• Do I need a letter from the doctor?
  • What is an OT?
  • What does sensory processing disorder even mean?
  • How do I bathe my child?
  • Why is she screaming?

I felt alone, unprepared, and piled high with brochures

I didn’t have time to read. I couldn’t shower, I barely got any sleep.
I had all questions and no answers.

And then it happened again and again.

Three children diagnosed with autism. It doesn’t get easier with repetition.

If I had the time, I would have discovered that I could apply for respite care. I could have attended a support group, been surrounded by others going through the same difficulties.

Sensory products and information

I looked online and was bombarded by sensory products and information.

But which ones could help? If only there was a practical "start-up pack" available, complete with simple step by step instructions, sensory tools, a timer, routines and other great visuals. Those first few months would have been easier.

It actually took me two years to become aware of support groups.

Two years of struggling to stay afloat, of watching neurotypical children happily hug their parents and wondering why isn’t that me? What did I do wrong?

Two years of feeling alone. Just finding the time to look for help was hard. Those who need help the most, can’t get to the phone.

I’ve been there. I want to help make this an easier experience for others.

Taking control of life

No one contacts you to highlight the supports you can receive. You need to find them yourself.

The turning point for me was a year ago. I (finally!) read a pamphlet and discovered the Independent Living Centre. They offer a variety of services including emergency respite, funding towards camps and school holiday programs, and so on.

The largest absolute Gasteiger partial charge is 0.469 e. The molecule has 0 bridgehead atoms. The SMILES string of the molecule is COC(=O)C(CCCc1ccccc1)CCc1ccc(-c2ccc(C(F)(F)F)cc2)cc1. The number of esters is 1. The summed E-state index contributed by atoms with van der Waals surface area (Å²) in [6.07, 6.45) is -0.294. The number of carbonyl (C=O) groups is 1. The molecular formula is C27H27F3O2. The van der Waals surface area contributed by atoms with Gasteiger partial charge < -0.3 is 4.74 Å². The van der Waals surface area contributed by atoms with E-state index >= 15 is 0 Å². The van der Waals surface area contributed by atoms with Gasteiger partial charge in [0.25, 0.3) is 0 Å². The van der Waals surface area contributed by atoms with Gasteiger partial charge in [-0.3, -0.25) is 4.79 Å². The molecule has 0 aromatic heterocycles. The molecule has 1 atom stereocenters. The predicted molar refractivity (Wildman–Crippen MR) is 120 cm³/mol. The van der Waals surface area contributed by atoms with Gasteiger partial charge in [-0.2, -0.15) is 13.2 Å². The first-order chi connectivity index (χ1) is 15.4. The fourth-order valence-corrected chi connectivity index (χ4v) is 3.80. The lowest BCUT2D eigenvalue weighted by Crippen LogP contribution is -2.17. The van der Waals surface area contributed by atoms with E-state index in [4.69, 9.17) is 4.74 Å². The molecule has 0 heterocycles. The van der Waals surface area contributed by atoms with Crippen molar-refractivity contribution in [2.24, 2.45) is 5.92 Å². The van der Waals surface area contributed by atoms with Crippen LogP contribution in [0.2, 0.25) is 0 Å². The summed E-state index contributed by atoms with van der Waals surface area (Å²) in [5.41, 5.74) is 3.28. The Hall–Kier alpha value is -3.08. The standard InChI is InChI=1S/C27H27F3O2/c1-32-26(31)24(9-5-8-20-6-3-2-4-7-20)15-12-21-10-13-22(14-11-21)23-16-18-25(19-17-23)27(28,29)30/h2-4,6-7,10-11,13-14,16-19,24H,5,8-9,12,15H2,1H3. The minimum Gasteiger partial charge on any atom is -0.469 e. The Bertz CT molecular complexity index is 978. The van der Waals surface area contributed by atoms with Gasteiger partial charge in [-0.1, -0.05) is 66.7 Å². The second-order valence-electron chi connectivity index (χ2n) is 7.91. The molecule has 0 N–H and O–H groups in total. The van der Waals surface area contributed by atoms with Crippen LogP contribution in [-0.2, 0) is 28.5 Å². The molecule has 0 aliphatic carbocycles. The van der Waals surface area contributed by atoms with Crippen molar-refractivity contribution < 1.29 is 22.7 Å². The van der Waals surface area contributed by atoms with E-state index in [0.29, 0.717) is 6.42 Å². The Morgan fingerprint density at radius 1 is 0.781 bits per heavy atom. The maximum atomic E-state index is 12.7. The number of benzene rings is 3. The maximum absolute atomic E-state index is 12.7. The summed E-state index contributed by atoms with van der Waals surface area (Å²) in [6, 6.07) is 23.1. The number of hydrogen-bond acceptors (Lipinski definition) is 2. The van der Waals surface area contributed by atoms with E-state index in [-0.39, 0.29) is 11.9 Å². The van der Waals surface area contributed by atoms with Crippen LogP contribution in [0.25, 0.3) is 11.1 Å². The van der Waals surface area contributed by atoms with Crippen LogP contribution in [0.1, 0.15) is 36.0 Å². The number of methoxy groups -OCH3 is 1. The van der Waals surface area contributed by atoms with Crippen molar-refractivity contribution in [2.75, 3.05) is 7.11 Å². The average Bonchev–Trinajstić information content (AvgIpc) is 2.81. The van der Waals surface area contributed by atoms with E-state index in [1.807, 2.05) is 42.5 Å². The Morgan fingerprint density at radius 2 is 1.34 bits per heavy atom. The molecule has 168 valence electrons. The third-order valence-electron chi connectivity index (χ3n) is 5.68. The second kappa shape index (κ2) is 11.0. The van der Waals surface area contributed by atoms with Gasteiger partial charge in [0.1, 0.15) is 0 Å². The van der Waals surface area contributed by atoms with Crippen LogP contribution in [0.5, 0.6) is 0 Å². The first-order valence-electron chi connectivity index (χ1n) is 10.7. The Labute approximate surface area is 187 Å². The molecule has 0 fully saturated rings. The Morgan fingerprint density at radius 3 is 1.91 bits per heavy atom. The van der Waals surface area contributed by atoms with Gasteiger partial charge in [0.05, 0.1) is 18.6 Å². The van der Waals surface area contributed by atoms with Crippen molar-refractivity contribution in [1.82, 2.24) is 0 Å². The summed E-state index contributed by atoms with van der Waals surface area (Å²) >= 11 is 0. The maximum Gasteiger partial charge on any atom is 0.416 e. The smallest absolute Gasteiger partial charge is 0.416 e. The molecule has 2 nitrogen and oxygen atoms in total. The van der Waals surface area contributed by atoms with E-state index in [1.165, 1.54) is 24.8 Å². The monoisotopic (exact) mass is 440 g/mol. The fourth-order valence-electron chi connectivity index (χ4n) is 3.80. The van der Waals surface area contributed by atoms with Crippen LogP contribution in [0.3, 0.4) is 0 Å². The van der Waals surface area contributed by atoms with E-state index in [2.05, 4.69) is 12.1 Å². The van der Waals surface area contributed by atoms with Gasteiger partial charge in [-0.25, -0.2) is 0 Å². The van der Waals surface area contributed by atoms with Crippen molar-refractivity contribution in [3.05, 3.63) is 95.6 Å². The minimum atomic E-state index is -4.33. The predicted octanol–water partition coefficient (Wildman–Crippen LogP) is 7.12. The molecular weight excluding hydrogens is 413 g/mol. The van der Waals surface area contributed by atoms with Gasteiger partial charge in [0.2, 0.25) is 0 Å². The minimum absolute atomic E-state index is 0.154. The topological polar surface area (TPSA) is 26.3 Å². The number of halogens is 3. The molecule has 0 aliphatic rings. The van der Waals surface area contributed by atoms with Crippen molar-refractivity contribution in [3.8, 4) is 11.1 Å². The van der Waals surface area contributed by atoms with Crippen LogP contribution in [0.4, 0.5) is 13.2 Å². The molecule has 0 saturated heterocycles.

I registered online and shortly afterwards received an invitation to a weekend for carers. This was two nights at Moore River, with yoga, meditation, talks from motivational speakers, canoeing and all meals provided. It was all fully funded – they even provided some in-home support to look after the kids.

This weekend was the enormous change my life needed.

I had felt lost, empty and sad. Now I was nervous and excited. It would be the first time in years that I could let my guard down, let myself feel, just feel … and breathe.

Walking into this house with 15 other carers, all with their own stories, all looking tired, I felt at home. I felt understood. We made close friendships that weekend. We didn’t need to explain autism to each other, we didn’t have our children with us, we could just be us. Words cannot describe that weekend, but it was the beginning of me.

I feel like I’m living now, not just surviving. I’m not alone.

I can help my children. I can love them and support them. I can love and support myself.

I’m still learning what I need to do to help our kids. All three children are diagnosed with autism, and all three are completely different to each other. I’m learning all the time how to tackle the challenges that every day brings.

I hope to be able to help some people along the way.

Make contact on my Facebook page.